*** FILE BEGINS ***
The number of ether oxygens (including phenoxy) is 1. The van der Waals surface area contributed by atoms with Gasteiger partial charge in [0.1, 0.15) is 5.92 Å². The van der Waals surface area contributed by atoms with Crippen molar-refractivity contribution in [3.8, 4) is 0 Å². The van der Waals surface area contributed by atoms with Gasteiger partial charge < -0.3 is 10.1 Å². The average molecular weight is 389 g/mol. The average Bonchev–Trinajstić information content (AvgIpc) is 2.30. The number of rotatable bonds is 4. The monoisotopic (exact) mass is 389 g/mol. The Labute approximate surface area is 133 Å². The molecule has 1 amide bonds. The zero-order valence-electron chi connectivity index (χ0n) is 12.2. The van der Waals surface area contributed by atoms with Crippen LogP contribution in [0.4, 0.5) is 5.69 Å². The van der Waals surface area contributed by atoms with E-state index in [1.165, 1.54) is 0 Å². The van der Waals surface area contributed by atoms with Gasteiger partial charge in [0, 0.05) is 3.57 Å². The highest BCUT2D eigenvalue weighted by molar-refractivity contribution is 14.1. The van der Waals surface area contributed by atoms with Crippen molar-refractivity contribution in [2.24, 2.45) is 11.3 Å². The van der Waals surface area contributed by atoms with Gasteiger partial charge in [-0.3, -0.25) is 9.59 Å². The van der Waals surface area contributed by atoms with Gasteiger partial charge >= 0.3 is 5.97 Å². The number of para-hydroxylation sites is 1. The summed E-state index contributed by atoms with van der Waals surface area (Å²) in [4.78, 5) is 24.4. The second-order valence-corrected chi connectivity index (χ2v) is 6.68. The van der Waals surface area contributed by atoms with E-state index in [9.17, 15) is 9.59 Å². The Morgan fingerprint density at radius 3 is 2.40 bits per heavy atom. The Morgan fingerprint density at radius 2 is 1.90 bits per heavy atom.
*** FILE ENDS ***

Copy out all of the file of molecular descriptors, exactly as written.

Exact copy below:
The number of ether oxygens (including phenoxy) is 1. The van der Waals surface area contributed by atoms with Gasteiger partial charge in [0.1, 0.15) is 5.92 Å². The van der Waals surface area contributed by atoms with Crippen molar-refractivity contribution in [3.8, 4) is 0 Å². The van der Waals surface area contributed by atoms with Gasteiger partial charge < -0.3 is 10.1 Å². The average molecular weight is 389 g/mol. The average Bonchev–Trinajstić information content (AvgIpc) is 2.30. The number of rotatable bonds is 4. The monoisotopic (exact) mass is 389 g/mol. The Labute approximate surface area is 133 Å². The molecule has 1 amide bonds. The zero-order valence-electron chi connectivity index (χ0n) is 12.2. The van der Waals surface area contributed by atoms with Crippen LogP contribution in [0.4, 0.5) is 5.69 Å². The van der Waals surface area contributed by atoms with E-state index in [1.165, 1.54) is 0 Å². The van der Waals surface area contributed by atoms with Gasteiger partial charge in [0, 0.05) is 3.57 Å². The highest BCUT2D eigenvalue weighted by molar-refractivity contribution is 14.1. The van der Waals surface area contributed by atoms with Crippen molar-refractivity contribution in [2.24, 2.45) is 11.3 Å². The van der Waals surface area contributed by atoms with Gasteiger partial charge in [-0.3, -0.25) is 9.59 Å². The van der Waals surface area contributed by atoms with Gasteiger partial charge >= 0.3 is 5.97 Å². The number of para-hydroxylation sites is 1. The summed E-state index contributed by atoms with van der Waals surface area (Å²) in [4.78, 5) is 24.4. The second-order valence-corrected chi connectivity index (χ2v) is 6.68. The van der Waals surface area contributed by atoms with E-state index in [9.17, 15) is 9.59 Å². The Morgan fingerprint density at radius 3 is 2.40 bits per heavy atom. The Morgan fingerprint density at radius 2 is 1.90 bits per heavy atom.